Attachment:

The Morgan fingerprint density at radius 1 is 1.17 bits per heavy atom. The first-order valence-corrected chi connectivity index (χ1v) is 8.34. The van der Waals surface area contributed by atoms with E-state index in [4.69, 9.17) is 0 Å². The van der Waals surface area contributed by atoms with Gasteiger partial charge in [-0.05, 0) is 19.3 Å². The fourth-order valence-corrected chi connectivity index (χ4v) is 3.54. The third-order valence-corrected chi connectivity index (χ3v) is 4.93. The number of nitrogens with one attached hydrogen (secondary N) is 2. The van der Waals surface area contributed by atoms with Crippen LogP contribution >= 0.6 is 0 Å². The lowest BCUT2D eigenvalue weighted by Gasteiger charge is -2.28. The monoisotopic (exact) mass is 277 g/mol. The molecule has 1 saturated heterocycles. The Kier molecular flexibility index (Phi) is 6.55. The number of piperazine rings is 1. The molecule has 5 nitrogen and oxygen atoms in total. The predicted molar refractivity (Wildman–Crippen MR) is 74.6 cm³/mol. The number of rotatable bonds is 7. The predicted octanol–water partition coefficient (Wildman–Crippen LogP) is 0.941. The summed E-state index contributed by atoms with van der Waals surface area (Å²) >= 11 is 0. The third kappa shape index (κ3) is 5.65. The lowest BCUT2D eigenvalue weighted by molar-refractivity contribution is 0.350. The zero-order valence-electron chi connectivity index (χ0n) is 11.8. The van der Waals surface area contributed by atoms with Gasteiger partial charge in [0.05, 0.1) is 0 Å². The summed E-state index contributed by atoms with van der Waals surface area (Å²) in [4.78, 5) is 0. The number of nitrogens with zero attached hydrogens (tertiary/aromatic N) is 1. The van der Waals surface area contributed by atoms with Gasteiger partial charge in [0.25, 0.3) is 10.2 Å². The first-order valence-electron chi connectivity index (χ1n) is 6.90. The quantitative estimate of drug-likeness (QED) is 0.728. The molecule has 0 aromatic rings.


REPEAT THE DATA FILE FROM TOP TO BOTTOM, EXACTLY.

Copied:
The Morgan fingerprint density at radius 1 is 1.17 bits per heavy atom. The first-order valence-corrected chi connectivity index (χ1v) is 8.34. The van der Waals surface area contributed by atoms with E-state index in [4.69, 9.17) is 0 Å². The van der Waals surface area contributed by atoms with Gasteiger partial charge in [-0.05, 0) is 19.3 Å². The fourth-order valence-corrected chi connectivity index (χ4v) is 3.54. The third-order valence-corrected chi connectivity index (χ3v) is 4.93. The number of nitrogens with one attached hydrogen (secondary N) is 2. The van der Waals surface area contributed by atoms with Crippen LogP contribution >= 0.6 is 0 Å². The lowest BCUT2D eigenvalue weighted by Gasteiger charge is -2.28. The monoisotopic (exact) mass is 277 g/mol. The molecule has 1 saturated heterocycles. The Kier molecular flexibility index (Phi) is 6.55. The number of piperazine rings is 1. The molecule has 5 nitrogen and oxygen atoms in total. The predicted molar refractivity (Wildman–Crippen MR) is 74.6 cm³/mol. The number of rotatable bonds is 7. The predicted octanol–water partition coefficient (Wildman–Crippen LogP) is 0.941. The summed E-state index contributed by atoms with van der Waals surface area (Å²) >= 11 is 0. The third kappa shape index (κ3) is 5.65. The lowest BCUT2D eigenvalue weighted by molar-refractivity contribution is 0.350. The zero-order valence-electron chi connectivity index (χ0n) is 11.8. The van der Waals surface area contributed by atoms with Gasteiger partial charge in [0.05, 0.1) is 0 Å². The summed E-state index contributed by atoms with van der Waals surface area (Å²) in [4.78, 5) is 0. The number of nitrogens with zero attached hydrogens (tertiary/aromatic N) is 1. The van der Waals surface area contributed by atoms with Gasteiger partial charge in [0.25, 0.3) is 10.2 Å². The first-order valence-electron chi connectivity index (χ1n) is 6.90. The quantitative estimate of drug-likeness (QED) is 0.728. The molecule has 0 aromatic rings.